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Kaitaia's Cinema Operating

by Northland Age

Kaitaia has been without a cinema for more than 20 years, since the Princess Theatre burned down in 1990, but the long wait for a replacement is almost over.



The cinema that is now part of the Far North Community Centre's Little Theatre will open for business on Thursday evening with a screening of the new Harry Potter movie, on the very day of its release in New Zealand. The ticket kiosk will open at 5pm and the projector will roll at 7.30, but tickets will be limited to 100, slightly fewer than the theatre's full capacity.


Te Ahu general manager Mark Osborne said that would enable him to check that every seat in the house had the view patrons would expect, and tickets for the first show would be sold on a first come first served basis.



"When it's sold out it's sold out," he said, adding that the only entrance would be via the Church Road frontage. Anyone who went to the rear of the complex would not get in.


There will be two shows on Friday - Kung Fu Panda at 5pm followed by Harry Potter at 7.30 - and four on Saturday.



Ticket prices will mirror those of Kerikeri's Cathay Cinema - $8 for children up to 14 years, $11 for students and senior citizens, adults $12 before 5pm and $15 after 5pm, families of two adults and two children $35.


Six local people have been employed as projectionists, from 50 applicants, and will have had all the training they need by Thursday evening.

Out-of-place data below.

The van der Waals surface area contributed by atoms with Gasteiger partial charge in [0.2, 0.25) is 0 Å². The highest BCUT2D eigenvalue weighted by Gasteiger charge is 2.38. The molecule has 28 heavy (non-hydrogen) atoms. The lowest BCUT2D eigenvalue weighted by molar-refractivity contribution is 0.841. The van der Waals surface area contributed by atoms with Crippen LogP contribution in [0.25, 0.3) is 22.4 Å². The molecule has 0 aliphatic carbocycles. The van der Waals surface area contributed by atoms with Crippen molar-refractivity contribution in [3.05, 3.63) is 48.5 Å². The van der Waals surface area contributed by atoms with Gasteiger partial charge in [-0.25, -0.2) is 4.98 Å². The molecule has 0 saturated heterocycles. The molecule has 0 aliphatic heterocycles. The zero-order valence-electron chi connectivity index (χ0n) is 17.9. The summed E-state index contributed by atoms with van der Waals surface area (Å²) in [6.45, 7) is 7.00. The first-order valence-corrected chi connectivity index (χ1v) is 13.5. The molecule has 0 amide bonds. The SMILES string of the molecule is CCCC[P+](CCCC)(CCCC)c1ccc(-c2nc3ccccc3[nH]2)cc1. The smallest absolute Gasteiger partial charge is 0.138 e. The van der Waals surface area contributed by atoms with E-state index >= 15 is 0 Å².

Audience facilities include a full audio loop, which will enable those with impaired hearing to make use of headphones.


The finishing touches were being put to the screen yesterday but everything else, including very comfortable seats, was in place. The fully-computerised projector was ready too.



There would be no need for the reel changes that sometimes interrupted films in the old days, Mr Osborne said, and if something went wrong the machine would automatically send a message to Sydney for a diagnosis.


And in true cinema style the ticket kiosk includes a selection of ice creams, drinks and confectionary, a la the Nibble Nook that did such brisk business for many years before the Princess Theatre fire.



"We will have rubbish bins in the theatre for people who don't want to spend the entire film clutching their Jelly Tip stick," Mr Osborne added, "and we hope people will use them. In fact we hope they will give this lovely facility all the respect it deserves."


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